Herter Cabinet Spotted In 1964 Movie – My Fair Lady

by John Werry on December 15, 2009

Herter cabinet My Fair Lady Herter Cabinet Spotted In 1964 Movie   My Fair Lady

Ulysses Dietz, curator at Newark Museum recently stopped by to give us a heads up on a Herter Brothers cabinet that a friend of his spotted in the 1964 Warner Brothers movie, My Fair Lady.  I extracted a scene showing the library, above, and have provided the Bonham’s sale image below.  I believe that we can assume they are one and the same cabinet since my earlier posts chronicled the Warner Brothers sale of many Herter Brother’s pieces earlier this year.  Apparently, this cabinet did not sell due to notable damage.  I wonder where it resides today?
Untitled 2 Herter Cabinet Spotted In 1964 Movie   My Fair Lady

{ 11 comments… read them below or add one }

misslilybart December 15, 2009 at 9:21 am

It was re-offered at Bonham’s 12/7 Furniture & Dec Arts sale, and again did not sell.

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Bart December 15, 2009 at 12:48 pm

It doesn’t look bad at all in the photo. I wonder what is wrong with it?

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Marc Andrew December 15, 2009 at 1:40 pm

Heh, yes I recognized it from My Fair Lady the first time it was on this site,

I agree with Bart, it looks good enough for me, and it has a name I might kill to own, so I wonder what the major problem is?

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misslilybart December 15, 2009 at 2:23 pm

In the hi-res images, it appears that the front columns supporting the superstructure are missing from the molding down, and have been clumsily replaced. See http://i536.photobucket.com/albums/ff322/thepeacockroom/Lot-1304-yuk.jpg for a detail.

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John Werry December 15, 2009 at 2:31 pm

Maybe there was a reserve that people weren’t willing to exceed.

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james conrad December 16, 2009 at 4:29 am

Good point John, often an owner/consignor has unrealistic expectations of what they think a piece will bring and is passed at auction because the reserve is not met.

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Bart December 16, 2009 at 12:02 pm

Yikes, you are right Misslilybart, those do look bad (I would still love to have it in my house).

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VictorianJunkie December 16, 2009 at 6:41 pm

Anybody have any idea what the original column supports looked like?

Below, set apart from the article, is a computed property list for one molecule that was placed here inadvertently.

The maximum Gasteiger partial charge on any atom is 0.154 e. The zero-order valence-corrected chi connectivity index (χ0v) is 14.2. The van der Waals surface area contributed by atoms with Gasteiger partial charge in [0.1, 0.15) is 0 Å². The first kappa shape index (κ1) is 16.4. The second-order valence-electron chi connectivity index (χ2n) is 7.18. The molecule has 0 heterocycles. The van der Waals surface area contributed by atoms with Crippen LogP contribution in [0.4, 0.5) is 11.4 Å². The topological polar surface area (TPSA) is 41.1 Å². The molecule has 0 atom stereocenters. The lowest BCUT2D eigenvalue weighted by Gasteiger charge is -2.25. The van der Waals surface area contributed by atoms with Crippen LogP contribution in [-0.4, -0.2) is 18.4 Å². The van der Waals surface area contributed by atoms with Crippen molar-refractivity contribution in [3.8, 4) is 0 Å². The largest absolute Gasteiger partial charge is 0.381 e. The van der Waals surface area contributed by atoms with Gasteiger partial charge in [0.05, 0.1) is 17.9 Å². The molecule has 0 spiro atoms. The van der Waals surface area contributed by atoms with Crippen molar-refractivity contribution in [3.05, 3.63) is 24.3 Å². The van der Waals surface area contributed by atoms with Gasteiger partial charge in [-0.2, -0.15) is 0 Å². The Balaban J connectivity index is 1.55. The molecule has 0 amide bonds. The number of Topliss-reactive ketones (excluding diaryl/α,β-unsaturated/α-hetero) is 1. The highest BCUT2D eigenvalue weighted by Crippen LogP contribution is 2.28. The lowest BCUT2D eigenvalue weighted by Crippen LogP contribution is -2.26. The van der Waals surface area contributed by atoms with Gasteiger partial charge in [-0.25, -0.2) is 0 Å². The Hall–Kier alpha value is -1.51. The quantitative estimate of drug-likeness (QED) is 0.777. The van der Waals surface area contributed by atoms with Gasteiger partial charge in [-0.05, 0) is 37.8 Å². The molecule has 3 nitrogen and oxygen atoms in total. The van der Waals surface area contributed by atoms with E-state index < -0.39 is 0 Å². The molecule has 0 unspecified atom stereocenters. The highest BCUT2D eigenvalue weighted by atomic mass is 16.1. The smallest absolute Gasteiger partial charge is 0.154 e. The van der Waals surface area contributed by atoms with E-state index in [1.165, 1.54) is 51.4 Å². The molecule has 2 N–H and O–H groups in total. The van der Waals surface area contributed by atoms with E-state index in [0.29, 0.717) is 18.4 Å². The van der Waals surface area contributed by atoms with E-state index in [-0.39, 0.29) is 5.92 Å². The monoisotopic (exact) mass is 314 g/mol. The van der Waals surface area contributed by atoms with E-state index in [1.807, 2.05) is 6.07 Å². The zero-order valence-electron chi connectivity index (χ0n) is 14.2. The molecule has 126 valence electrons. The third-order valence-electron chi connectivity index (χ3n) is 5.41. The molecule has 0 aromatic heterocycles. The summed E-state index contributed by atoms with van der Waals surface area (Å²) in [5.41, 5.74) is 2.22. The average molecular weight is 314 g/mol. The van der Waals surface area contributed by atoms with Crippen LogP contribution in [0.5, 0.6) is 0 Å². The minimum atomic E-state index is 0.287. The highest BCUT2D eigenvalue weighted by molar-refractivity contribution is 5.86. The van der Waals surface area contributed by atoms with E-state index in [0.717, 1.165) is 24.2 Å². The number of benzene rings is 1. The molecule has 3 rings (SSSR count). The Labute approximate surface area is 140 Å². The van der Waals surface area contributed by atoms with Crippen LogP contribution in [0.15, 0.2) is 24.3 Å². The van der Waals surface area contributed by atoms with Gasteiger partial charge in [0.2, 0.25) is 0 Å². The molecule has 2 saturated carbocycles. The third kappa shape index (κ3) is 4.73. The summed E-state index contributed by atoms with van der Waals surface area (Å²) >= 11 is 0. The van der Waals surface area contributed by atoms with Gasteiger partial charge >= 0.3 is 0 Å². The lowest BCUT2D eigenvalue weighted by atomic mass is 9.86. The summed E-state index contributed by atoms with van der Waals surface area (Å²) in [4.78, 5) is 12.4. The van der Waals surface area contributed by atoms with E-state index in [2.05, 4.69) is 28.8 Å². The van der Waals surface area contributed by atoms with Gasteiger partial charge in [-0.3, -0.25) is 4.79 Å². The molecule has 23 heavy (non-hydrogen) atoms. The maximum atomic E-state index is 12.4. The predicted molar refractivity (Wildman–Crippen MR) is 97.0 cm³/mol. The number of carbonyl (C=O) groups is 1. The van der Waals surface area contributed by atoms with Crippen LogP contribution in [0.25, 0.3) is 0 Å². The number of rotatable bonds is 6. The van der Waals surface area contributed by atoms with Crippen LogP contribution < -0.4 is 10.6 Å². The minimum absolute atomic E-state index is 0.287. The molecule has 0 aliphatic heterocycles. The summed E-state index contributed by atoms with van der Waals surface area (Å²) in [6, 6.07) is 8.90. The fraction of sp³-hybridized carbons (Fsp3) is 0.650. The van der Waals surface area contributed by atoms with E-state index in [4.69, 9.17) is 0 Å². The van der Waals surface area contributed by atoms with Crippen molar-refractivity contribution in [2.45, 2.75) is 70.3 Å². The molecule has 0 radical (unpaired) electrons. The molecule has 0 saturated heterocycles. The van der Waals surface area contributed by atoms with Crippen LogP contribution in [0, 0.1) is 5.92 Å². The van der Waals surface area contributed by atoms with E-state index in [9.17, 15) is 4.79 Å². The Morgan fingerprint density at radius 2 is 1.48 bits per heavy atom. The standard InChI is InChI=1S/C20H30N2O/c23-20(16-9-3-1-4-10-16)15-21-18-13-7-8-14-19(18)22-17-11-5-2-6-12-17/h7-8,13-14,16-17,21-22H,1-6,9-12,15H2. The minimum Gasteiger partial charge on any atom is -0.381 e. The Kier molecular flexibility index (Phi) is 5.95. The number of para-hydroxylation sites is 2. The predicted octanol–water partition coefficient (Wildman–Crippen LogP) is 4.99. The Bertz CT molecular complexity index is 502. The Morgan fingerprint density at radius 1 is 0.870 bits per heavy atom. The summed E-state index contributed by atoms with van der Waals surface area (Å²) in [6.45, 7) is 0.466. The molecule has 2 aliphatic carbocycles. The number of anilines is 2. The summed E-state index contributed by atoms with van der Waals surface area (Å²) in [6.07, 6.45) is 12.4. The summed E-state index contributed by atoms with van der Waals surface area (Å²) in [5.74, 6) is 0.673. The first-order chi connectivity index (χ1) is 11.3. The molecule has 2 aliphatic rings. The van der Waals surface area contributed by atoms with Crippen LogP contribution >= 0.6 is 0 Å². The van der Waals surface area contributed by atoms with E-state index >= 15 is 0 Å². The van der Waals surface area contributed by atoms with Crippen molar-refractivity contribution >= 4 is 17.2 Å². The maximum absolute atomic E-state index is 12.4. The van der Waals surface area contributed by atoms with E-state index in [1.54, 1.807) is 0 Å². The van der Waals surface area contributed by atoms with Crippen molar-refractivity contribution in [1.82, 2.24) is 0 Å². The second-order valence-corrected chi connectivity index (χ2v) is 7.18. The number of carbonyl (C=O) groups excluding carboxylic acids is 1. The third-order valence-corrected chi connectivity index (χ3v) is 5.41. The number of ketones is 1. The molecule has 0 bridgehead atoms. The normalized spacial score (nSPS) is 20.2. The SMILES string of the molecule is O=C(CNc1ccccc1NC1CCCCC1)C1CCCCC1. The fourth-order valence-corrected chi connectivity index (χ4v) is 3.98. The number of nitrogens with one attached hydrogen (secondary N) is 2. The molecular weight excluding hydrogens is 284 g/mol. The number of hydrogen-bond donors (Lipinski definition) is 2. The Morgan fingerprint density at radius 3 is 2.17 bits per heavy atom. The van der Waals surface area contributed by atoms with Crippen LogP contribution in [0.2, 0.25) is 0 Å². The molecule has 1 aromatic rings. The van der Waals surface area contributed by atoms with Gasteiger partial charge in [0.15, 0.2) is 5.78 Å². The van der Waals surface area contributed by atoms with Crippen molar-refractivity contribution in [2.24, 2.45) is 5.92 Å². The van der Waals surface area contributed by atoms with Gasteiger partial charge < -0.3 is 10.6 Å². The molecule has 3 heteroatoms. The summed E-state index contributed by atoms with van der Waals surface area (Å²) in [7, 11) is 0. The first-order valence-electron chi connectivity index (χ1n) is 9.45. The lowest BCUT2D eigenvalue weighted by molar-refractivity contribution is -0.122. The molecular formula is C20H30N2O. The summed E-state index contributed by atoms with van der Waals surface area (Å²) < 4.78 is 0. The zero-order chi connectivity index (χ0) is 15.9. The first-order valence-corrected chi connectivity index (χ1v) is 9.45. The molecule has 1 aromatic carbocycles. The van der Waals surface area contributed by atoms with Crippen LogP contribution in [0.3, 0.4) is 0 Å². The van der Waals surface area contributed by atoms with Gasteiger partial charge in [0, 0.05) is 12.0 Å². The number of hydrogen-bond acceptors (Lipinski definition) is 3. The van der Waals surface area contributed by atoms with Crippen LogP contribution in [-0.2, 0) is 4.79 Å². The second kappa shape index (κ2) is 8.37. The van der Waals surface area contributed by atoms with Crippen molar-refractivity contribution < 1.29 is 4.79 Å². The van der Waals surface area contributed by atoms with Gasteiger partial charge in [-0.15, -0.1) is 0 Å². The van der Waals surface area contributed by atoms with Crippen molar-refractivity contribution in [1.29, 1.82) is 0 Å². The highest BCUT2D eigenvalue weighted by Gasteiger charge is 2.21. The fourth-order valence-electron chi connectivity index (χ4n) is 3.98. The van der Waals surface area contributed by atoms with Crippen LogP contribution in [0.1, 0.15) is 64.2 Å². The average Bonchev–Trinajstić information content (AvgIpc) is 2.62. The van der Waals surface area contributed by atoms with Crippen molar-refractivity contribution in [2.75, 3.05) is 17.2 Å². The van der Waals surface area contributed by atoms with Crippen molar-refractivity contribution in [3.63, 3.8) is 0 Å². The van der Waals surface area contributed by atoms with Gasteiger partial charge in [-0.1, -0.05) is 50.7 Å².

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max December 17, 2009 at 5:28 pm

None of the items from the first Bonham’s sale sold, i.e.cabinet,dresser,center table and desk.
Warner did not lower the reserves substantually enough from the first sale to make a difference.
Who is going to pay 100k for that cabinet with the problems? Who is going to pay 85k for a dresser with problems by itself even if it may be one of the best dressers made?
There also is speculation that the cabinet along with the desk that sold in January and the table that I bought with the copper and brass inlay may very well be P. & S. and not Herter.
Meanwhile back to the prop room.

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Ulysses Dietz March 5, 2010 at 6:47 pm

I have been struggling through “Saratoga Trunk,” a really awful movie by Warner Brothers from 1946, starring really good people (Gary Cooper and Ingrid Bergman) being really badly directed…but I digress. The rosewood parlor etagere and the matching table from the Hopkins House (but not, alas, the secretary) as well as the bed and night stands from Thurlow Lodge, are all featured. I noticed with great interest that in 1946 at least the etagere cabinet still retained the carved colonnettes that coordinated with those on the secretary, and it still had the original beveled mirrors (those survived on the secretary). I also noted that the onyx top on the center table from the Hopkins house, now cracked in half (and being restored) was not yet damaged.

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mark pope June 7, 2010 at 1:33 am

I saw the piece in person in SF and have a copy of My Fair Lady DVD. It is also missing its gallery that was on the very top.

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